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First World Problems and Gated Communities of the Mind: An Ethics of Place in Psychoanalysis with Francisco J. Gonzalez, MD

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First World Problems and Gated Communities of the Mind: An Ethics of Place in Psychoanalysis with Francisco J. Gonzalez, MD

Saturday, January 22, 2022 10:30am to 1:00pm
via Zoom
Sponsored by: 

This class has filled. To be added to the waitlist, email

Please note the new time for this event!  It has changed from 9 - 11:30 to 10:30 - 1 pm.  

This program, when participated in its entirety, is available for 2.5 continuing education credits.  Division 39 is approved by the American Psychological Association to sponsor continuing education for psychologists.  Division 39 maintains responsibility for this program and its content. This presentation also meets the requirements of WAC 246-809-620 (definition of recognized categories of continuing education for licensed mental health counselors, marriage and family therapists and social workers).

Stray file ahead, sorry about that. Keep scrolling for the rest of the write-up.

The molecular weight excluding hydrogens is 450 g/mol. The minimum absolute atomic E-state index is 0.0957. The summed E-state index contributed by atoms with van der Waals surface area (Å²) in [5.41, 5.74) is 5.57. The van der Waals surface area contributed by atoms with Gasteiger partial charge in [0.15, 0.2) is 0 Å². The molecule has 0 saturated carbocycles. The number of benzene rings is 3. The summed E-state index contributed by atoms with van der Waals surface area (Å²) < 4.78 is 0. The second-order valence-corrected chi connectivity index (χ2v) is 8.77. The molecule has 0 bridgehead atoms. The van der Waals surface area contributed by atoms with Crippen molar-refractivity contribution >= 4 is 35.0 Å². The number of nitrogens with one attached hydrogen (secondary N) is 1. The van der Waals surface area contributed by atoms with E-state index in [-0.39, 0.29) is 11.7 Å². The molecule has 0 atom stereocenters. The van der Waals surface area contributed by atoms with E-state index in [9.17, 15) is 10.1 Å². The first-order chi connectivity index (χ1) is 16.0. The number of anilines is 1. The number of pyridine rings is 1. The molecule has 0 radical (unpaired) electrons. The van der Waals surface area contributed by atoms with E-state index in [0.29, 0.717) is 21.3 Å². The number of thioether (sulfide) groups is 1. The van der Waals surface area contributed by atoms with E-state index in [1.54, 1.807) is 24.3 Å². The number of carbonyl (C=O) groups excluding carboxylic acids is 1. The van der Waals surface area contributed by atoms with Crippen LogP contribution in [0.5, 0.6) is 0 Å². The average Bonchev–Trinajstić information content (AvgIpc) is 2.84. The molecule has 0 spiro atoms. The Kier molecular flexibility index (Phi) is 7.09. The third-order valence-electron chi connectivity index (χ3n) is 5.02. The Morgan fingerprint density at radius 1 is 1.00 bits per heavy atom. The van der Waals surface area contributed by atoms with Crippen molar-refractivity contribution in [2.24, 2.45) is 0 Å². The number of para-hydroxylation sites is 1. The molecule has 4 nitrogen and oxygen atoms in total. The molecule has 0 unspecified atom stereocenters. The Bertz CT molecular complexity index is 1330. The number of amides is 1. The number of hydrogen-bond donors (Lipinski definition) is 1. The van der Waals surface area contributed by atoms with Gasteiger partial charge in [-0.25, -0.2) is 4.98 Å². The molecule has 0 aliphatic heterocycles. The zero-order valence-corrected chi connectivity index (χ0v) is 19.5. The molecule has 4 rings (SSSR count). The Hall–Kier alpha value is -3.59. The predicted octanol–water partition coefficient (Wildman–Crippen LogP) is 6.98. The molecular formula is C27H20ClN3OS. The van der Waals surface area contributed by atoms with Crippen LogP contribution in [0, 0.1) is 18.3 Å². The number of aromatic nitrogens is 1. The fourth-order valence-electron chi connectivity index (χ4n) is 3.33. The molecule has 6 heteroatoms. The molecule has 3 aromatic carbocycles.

In this Alliance Master Class, Dr. Gonzalez will engage with participants in a close reading of his recent paper, “First world problems and gated communities of the mind: An ethics of place in psychoanalysis”.  Dr. Gonzalez will elaborate upon his thinking since publication, facilitate discussion, and answer questions.  All participants will receive a copy of the article upon registration.  In order to provide an intimate, stimulating discussion, the group will be limited to 10 participants who can directly engage with the author.

Gonzalez, F. J. (2020).  First world problems and gated communities of the mind: An ethics of place in psychoanalysis.  The Psychoanalytic Quarterly, 89(4), 741-770.